Poncheon, South Korea (CNN) -- Heavy gunfire breaks the silence in this valley of South Korea. Stryker combat vehicles speed towards a distant target ... their machine guns focused on the enemy beyond.
Infantry fan out into the surrounding hills, still partially covered with snow. Blue skies and bright sunshine are not enough to warm this part of the Korean peninsula much above zero degrees Celsius.
The enemy today is imagined, but the threat is very real. This military drill is no more than 15 kilometers away from the demilitarized zone separating South and North Korea.
This is just one part of the joint annual U.S.-South Korean military exercises that the U.S. insists are defensive in nature. But North Korea disagrees. Pyongyang has called the drills a provocation and has threatened to "engulf Seoul in a sea of flames." North Korea has often claimed it sees these drills as preparations to invade North Korea and topple Kim Jong-Il's regime.
Colonel Ross Davidson, Commander of the First Heavy Brigade Combat Team in South Korea, tells CNN, "While some would make the argument it's a provocation, you could just as easily argue it is in fact a deterrent and also a partnership that's between the Republic of Korea and the United States." He adds that the South Korean-U.S. relationship is "one of the strongest alliances in the modern era."
It was during a South Korean live-fire military drill last November that North Korea shelled Yeongpyeong island, killing two South Korean marines and two civilians. Tensions have been high ever since. Working-level military talks between the two Koreas failed last month after two days.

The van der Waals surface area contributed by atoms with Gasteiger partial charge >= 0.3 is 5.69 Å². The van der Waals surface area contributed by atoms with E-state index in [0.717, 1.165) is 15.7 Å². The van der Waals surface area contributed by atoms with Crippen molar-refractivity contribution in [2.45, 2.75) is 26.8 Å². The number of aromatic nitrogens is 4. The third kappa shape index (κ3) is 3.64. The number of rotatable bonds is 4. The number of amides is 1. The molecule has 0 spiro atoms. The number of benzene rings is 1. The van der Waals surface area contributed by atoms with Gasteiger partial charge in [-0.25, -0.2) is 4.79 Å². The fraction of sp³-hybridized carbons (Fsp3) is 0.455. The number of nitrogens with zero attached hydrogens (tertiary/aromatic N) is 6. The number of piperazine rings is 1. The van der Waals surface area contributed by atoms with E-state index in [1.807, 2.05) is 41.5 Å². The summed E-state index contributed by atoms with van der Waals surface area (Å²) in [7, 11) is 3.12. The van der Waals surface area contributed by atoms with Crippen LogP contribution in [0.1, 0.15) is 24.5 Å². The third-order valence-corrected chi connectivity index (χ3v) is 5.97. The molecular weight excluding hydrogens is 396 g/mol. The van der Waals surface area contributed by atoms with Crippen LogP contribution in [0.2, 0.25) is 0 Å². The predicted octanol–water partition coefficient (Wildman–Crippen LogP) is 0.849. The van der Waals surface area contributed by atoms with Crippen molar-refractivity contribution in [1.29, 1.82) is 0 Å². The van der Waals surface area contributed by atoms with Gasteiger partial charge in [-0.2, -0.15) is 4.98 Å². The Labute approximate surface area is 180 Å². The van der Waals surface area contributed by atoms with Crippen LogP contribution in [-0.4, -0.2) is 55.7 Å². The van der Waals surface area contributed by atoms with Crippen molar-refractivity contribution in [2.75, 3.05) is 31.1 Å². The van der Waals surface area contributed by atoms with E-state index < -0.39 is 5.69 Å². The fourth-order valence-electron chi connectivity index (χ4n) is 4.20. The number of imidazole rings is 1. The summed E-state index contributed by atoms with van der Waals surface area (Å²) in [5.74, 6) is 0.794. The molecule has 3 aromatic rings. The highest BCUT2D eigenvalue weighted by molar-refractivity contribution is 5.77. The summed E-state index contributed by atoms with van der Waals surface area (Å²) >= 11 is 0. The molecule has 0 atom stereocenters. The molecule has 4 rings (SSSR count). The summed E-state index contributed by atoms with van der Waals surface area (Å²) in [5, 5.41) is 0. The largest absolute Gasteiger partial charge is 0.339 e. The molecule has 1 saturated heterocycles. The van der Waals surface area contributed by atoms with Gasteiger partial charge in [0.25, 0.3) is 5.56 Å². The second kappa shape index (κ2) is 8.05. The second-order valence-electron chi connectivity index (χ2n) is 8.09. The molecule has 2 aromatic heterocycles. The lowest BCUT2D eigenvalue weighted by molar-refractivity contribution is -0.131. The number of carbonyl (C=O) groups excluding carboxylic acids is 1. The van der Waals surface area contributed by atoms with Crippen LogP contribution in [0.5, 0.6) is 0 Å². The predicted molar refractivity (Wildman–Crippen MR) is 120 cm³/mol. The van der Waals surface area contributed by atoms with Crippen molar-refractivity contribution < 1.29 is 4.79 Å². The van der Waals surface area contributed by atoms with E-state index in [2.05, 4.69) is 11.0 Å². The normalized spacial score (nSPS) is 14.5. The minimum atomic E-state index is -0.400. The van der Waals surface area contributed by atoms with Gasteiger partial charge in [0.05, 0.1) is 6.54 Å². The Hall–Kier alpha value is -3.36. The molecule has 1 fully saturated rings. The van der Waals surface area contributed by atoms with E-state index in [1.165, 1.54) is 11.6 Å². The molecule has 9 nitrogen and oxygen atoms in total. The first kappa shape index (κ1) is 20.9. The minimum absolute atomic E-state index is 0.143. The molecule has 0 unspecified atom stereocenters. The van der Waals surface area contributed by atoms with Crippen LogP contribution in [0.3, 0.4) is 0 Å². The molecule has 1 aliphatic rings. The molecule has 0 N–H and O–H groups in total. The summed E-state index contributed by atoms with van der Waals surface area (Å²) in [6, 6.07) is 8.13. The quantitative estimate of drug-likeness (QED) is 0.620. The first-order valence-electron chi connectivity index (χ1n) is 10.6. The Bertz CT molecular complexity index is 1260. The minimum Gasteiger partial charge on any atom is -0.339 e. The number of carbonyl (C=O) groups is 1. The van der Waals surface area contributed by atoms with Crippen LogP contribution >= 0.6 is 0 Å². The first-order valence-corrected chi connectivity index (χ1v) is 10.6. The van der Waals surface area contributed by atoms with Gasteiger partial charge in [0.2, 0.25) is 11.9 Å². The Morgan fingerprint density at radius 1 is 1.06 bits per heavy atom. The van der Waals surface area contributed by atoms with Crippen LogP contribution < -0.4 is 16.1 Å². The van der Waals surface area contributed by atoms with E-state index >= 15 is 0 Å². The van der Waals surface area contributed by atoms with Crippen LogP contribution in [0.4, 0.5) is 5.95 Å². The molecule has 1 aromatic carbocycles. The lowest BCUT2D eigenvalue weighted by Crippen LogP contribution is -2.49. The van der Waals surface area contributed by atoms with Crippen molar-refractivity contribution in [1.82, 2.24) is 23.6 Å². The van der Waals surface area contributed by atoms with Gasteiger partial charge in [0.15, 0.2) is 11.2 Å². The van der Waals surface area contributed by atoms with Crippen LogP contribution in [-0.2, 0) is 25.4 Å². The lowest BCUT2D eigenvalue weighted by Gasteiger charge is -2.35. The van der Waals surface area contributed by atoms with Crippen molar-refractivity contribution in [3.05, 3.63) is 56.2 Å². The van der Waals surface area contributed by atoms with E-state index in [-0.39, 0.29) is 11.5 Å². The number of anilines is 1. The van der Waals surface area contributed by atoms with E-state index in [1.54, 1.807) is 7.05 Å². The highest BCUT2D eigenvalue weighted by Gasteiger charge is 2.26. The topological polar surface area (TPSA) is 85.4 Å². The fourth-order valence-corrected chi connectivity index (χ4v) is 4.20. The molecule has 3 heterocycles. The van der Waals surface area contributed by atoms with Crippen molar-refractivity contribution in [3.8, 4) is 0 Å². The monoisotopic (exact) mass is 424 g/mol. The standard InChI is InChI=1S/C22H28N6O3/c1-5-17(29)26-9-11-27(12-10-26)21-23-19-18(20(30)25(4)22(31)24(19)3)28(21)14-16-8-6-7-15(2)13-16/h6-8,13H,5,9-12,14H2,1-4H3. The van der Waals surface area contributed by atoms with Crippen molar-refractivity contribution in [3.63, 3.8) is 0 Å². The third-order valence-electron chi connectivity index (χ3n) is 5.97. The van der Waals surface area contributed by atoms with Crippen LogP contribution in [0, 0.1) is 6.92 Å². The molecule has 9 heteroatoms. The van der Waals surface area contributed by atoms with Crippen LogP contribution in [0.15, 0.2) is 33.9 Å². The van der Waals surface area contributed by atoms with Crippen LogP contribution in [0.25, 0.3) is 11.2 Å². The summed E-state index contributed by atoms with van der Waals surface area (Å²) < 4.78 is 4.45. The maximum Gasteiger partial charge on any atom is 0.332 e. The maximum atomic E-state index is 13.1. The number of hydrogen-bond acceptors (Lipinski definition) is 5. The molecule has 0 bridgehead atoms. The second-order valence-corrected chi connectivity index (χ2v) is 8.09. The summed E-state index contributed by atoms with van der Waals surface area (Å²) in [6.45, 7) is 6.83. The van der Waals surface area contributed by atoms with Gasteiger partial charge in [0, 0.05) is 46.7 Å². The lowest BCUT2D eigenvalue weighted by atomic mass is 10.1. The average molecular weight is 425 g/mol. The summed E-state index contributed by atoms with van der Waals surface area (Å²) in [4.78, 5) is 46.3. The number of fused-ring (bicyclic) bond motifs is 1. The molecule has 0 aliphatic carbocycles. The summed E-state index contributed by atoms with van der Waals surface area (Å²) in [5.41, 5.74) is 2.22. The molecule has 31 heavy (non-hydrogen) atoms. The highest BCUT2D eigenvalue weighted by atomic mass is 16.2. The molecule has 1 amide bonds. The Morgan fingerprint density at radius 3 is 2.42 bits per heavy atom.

These joint drills are also preparing for any unconventional attacks. The two militaries showcased their ability to withstand chemical, biological and nuclear attacks to the media last week. Brigadier General Chuck Taylor said, "The North Koreans have threatened to use weapons of mass destruction. These exercises help us to deter based upon our readiness and if deterrence fails, to help us prevail in any kind of threat environment."
The Strykers used for Monday's live fire exercises and some of the troops were flown from Fort Lewis in Washington State in the U.S. They're part of a contingency platoon which means if tensions on the Korean peninsula escalate, they can be deployed here immediately.
The U.S. military says these kinds of drills can prepare these soldiers for any conflict in the world, but training on this particular terrain can only help if they're ever called upon.